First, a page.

Because employment discrimination cases turn on issues of intent and credibility, they receive "special scrutiny" on summary judgment. Krchnavy v. Limagrain Genetics Corp., 294 F.3d 871, 875 (7th Cir. 2002). However, employment discrimination cases are amenable to summary judgment if there is not enough evidence to show the alleged discriminatory motive. Riley v. Orthogenic School, No. 99 C 6057, 2001 WL 1345950, at *3 (N.D. Ill. Oct. 30, 2001).

B. ADA Association Discrimination

The sole remaining count in this case alleges that the Church discriminated against Magnus based on her affiliation with LaDonna. The Americans with Disabilities Act (the "ADA") prohibits covered employers from "excluding or otherwise denying equal jobs or benefits to a qualified individual because" he or she has a relationship with a disabled person. 42 U.S.C. § 12112(b)(4). See also 29 C.F.R. § 1630.8. "Qualified individual" in § 12112(b)(4) does not mean the same thing as in the rest of the statute, where it means a person with a disability. See Larimer v. Int'l Bus. Mach. Co., 370 F.3d 698, 700 (7th Cir. 2004). Instead, it simply means qualified to do one's job and able to meet an employer's expectations. Id. at 700, 702.

Section 12112(b)(4) was enacted to stop employers from refusing to hire a qualified person out of fear that she will, for example, miss work to care for a disabled child. See Stansberry v. Air Wisconsin Airlines Corp., 651 F.3d 482, 486 (6th Cir. 2011) (quoting H.R. Rep. No. 101--485, pt. 2, at 61--62 (1990)). However, the legislative history specifies that firing an employee who violates "a neutral employer policy concerning attendance or tardiness," even to care for a disabled person, does not violate the ADA. Id. at 486. That is, there is no obligation to reasonably accommodate a nondisabled employee. Larimer, 370 F.3d at 700. See also 29 C.F.R. app. pt. 1630 (an employee is not entitled to modified work schedule to allow them to care for a disabled family member).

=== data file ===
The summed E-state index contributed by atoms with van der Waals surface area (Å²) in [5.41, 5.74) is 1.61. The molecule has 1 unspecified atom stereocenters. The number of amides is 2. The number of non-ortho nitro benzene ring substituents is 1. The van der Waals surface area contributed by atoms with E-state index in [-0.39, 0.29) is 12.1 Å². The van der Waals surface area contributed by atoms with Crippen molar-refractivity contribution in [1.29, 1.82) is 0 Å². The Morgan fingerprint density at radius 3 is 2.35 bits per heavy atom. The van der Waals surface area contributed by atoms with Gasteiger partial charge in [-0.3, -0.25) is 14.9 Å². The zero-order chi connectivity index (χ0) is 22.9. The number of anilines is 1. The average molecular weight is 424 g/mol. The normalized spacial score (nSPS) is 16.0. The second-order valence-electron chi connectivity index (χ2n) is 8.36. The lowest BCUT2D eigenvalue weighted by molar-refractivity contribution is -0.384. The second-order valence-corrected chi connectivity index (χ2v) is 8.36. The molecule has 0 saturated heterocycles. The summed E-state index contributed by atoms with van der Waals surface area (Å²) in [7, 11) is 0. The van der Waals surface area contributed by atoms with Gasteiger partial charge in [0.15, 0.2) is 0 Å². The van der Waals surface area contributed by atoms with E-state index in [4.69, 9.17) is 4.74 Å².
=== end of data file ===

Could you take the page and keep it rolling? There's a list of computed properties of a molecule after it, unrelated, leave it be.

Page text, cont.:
There are three types of association discrimination claims: where (1) an employer tries to dodge the expense of treating an employee's disabled associate; (2) an employer fears that its employee has or will catch the disabling condition; and (3) an employee is distracted by the disability. Dewitt v. Proctor Hosp., 517 F.3d 944, 947--48(7th Cir. 2008). Magnus brings a distraction claim, alleging that she was "somewhat inattentive" at work due to LaDonna's disability, "yet not so inattentive that to perform to [her] ...